A scoping study conducted by the Feinstein International Center (Tufts University) in November 2010 explored the interaction between migration, debt repayments, remittances and livelihoods among Sudanese and Eritrean asylum seekers in Israel.
African refugees began migrating across the Sinai Peninsula to Israel in search of asylum and work from about 2006, with numbers increasing in 2007.2 By the end of 2010, there were 33,273 African migrants in Israel, up from 17,000 in 2008, and November 2010 saw the highest ever number of arrivals.3 Most new arrivals are fleeing desperate circumstances at home, and are seeking protection - not just jobs - in Israel. Eritreans and Sudanese make up the two largest African groups in Israel. Most have temporary protection in the form of '2A5 conditional release visas' which are renewable every three months but they live under the constant threat that protection will be revoked. Officially, holders of the visa are not allowed to work although some employers overlook this provision.
Asylum seekers finance their journeys in a range of ways. Most borrow money from friends and family to pay smugglers to get to Israel, and repaying this debt is a priority once their basic needs are met. Any money left over is sent to their families in the home country - but most do not have money left over to send.
Many migrants began their journey with an agreed-upon amount and then were passed to other groups who demanded additional payment. We heard of cases where groups of Sudanese or Eritreans in Israel pooled money to secure the release of a friend or relative who was being held for ransom in the Sinai.
Most migrants borrow money prior to their departure but we heard of people setting off for Israel knowing they did not have enough for the full payment. One woman said that if she had asked her family in advance they would have refused to give her the money for the journey but she knew they would send it if she called in distress along the way. She felt the risk of running out of money was worthwhile because getting to Israel was her best hope for safety.
Getting to Israel is becoming increasingly dangerous and expensive. Cases of serious abuse and torture by Bedouin smugglers in the Sinai have been reported, including rape, kidnapping and killing of those who are unable to come up with additional payments. Our respondents reported being taken by smugglers to within 50 metres of the border fence, and told to run and climb the fence. In the final stage of the journey several hundred migrants have been shot and killed by Egyptian police.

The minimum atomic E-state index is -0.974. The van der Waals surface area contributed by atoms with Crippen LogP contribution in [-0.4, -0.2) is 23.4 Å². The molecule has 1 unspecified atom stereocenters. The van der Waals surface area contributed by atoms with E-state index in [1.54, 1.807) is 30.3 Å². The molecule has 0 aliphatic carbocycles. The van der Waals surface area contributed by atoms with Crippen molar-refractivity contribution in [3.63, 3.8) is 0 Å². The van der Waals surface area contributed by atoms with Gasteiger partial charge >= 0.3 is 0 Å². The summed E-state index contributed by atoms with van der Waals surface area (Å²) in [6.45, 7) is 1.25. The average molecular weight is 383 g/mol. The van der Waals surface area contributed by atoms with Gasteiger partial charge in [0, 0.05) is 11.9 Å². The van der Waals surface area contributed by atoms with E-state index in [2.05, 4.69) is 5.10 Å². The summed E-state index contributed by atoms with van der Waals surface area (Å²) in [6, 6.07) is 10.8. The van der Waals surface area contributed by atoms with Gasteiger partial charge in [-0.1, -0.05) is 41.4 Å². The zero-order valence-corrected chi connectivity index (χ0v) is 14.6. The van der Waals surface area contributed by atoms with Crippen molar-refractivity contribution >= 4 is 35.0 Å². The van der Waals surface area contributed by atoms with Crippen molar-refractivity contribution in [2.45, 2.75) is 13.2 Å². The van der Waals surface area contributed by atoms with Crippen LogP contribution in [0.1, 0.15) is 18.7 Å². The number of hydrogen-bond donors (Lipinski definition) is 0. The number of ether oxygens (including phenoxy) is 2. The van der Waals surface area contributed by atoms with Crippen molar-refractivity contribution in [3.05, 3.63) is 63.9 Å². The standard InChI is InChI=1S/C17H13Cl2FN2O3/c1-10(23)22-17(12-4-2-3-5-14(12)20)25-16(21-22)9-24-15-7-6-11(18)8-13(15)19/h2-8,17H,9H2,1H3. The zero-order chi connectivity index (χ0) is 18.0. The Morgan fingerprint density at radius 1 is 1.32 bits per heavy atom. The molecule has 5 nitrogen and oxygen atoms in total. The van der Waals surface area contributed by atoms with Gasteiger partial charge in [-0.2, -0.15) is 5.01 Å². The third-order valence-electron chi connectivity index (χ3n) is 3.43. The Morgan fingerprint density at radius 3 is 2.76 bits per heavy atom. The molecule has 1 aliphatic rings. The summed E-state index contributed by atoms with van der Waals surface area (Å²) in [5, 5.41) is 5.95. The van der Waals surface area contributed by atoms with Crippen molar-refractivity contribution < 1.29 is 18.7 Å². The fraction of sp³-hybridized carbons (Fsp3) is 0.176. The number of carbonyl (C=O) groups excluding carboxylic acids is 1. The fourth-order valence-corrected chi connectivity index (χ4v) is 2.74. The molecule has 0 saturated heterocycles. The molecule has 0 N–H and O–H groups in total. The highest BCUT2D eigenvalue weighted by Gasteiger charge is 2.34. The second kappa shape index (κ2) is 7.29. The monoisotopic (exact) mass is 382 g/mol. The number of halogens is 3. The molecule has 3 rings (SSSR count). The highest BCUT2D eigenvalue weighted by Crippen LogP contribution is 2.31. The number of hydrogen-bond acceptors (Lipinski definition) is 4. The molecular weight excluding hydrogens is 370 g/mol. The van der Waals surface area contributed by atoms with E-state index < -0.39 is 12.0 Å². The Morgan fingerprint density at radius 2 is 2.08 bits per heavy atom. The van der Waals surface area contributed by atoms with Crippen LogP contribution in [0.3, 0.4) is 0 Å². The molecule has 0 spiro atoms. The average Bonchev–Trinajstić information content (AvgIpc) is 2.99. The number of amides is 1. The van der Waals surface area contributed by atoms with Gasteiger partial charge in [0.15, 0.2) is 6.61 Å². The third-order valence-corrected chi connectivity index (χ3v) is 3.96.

Economic migrants or asylum seekers?
The Israeli government claims that the majority of those who enter are economic migrants rather than asylum seekers, and indeed many respondents said they came because they were unable to support themselves and their families in Eritrea and Sudan. However, there is a close relationship between persecution and lack of livelihoods in Sudan and Eritrea, and migration decisions are influenced by a combination of factors.4 All our respondents mentioned their desire to earn money and send it back home but none cited this as the main reason for leaving; rather they fled the "very serious" situation in their homelands.
New arrivals to Israel try to find temporary or day labour jobs through employment agencies or by standing at the corner of Levinsky Park in south Tel Aviv. Many do not find jobs, and many more are underpaid or not paid at all for work done, with little recourse. Since the end of 2008 when the government began granting temporary protection to Eritreans and Sudanese, some asylum seekers have opened small businesses including restaurants, internet shops and clothing stores catering to an African clientele.
New or recent arrivals expressed relief at being in Israel where they are physically secure, and many of our respondents said that they appreciate the lack of police harassment and generally safe environment. …